All DSC equipment is programmed with a unique nine digit identification number, known as a Maritime Mobile Service Identity (MMSI).

The MMSI is sent automatically with each and every DSC transmission made.

Maritime Identification Digits (MID)

The first three digits of the MMSI are known as the Maritime Identification Digits (MID). The MID represents the country of registration of the vessel, or the country in which the DSC shore station is located. MIDs are allocated on an international basis by the ITU, in much the same way as a callsign prefix.

The MID list may be found here (opens in new window).

Formation of MMSI's

MMSIs allocated to merchant vessels are normally allocated with three trailing zero's.

Those allocated to recreational craft have two or one trailing zero, Coast Station MMSI's are formed with two leading zero's, those allocated to SAR aircraft use 111 as the first three digits, hand held radios have 8 as a leading digit and Man Overboard beacons have their own code structure, starting with 972.


For example:

Typical Australian merchant vessel MMSI- 503001000


503 is the Australian MID;
01000 is the individual ship number

Typical Australian recreational vessel MMSI - 503000100


503 is the Australian MID;
000100 is the individual ship number


Coast Station MMSI - 005030001


503 is the Australian MID; and
0001 is the individual Coast Station number


SAR aircraft MMSI - 111503123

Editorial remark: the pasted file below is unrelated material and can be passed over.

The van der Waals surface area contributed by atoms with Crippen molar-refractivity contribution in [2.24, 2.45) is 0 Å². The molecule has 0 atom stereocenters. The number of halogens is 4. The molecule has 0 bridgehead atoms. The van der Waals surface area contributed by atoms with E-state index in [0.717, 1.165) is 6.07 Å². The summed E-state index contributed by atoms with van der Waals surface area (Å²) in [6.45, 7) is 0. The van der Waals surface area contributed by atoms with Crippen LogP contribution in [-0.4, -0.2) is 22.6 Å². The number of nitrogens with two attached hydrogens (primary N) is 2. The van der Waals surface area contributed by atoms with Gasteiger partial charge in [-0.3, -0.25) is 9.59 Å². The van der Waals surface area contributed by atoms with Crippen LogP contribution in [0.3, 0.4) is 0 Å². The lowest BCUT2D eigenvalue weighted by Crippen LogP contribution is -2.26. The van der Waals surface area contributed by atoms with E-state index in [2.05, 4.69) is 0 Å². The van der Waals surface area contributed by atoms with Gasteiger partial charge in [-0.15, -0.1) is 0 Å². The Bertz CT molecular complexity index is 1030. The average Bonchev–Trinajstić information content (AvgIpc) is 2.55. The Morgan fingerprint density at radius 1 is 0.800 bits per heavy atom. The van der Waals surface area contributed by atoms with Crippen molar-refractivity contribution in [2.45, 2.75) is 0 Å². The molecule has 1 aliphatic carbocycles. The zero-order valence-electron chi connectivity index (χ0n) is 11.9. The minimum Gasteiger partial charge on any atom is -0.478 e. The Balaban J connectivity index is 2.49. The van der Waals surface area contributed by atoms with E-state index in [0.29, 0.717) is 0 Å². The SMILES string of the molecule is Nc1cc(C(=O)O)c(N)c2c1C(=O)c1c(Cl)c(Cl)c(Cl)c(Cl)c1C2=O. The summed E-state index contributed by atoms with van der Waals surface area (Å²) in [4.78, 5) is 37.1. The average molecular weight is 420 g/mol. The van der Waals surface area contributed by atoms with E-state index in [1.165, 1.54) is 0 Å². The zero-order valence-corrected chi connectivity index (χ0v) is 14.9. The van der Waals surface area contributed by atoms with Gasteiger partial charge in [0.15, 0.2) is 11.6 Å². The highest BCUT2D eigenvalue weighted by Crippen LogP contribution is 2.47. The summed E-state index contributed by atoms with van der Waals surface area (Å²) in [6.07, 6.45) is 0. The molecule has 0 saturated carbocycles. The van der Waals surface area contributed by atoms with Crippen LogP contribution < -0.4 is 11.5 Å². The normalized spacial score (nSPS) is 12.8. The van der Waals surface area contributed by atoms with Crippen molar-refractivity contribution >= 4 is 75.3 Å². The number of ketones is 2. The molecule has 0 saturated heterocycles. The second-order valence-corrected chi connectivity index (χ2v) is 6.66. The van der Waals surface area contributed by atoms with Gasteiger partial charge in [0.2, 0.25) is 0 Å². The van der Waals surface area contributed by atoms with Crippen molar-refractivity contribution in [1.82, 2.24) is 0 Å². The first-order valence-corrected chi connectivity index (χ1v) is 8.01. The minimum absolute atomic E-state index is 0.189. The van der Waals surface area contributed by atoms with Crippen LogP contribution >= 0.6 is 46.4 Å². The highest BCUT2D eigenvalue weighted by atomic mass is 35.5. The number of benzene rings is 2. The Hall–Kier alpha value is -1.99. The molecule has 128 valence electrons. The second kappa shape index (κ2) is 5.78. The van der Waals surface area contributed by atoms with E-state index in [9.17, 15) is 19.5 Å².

503 is the Australian MID; and
123 is the individual aircraft number


Hand held radio with DSC MMSI - 850312345


503 is the Australian MID; and
12345 is the individual radio number


Typical DSC man overboard beacon - 972450001


972 is the DSC MoB code;
45 is the manufacturer code
0001 is the individual beacon number


MMSI databases

The ITU operate an international web-based data base of MMSI's, known as the Maritime Mobile Access and Retrieval System (MARS).

The Australian MMSI list may be found here.


DSC equipment

GMDSS DSC equipment is normally comprised of a stand alone control unit, with an alpha-numeric display screen and a keyboard on which to compose messages.

Typical VHF DSC controller - note display screen and keyboard.

The control unit controls the actions of the DSC modem (modulator demodulator).  The modem is interfaced to a DSC watchkeeping receiver - this receiver is fixed tuned to either the VHF DSC channel (ch. 70), the 2 MHz DSC channel, or the HF DSC channels.

HF DSC watchkeeping receivers are designed to scan the 6 MF/HF DSC channels in rapid sequence (2 seconds or less).

DSC watchkeeping receivers are fitted with their own dedicated antennas.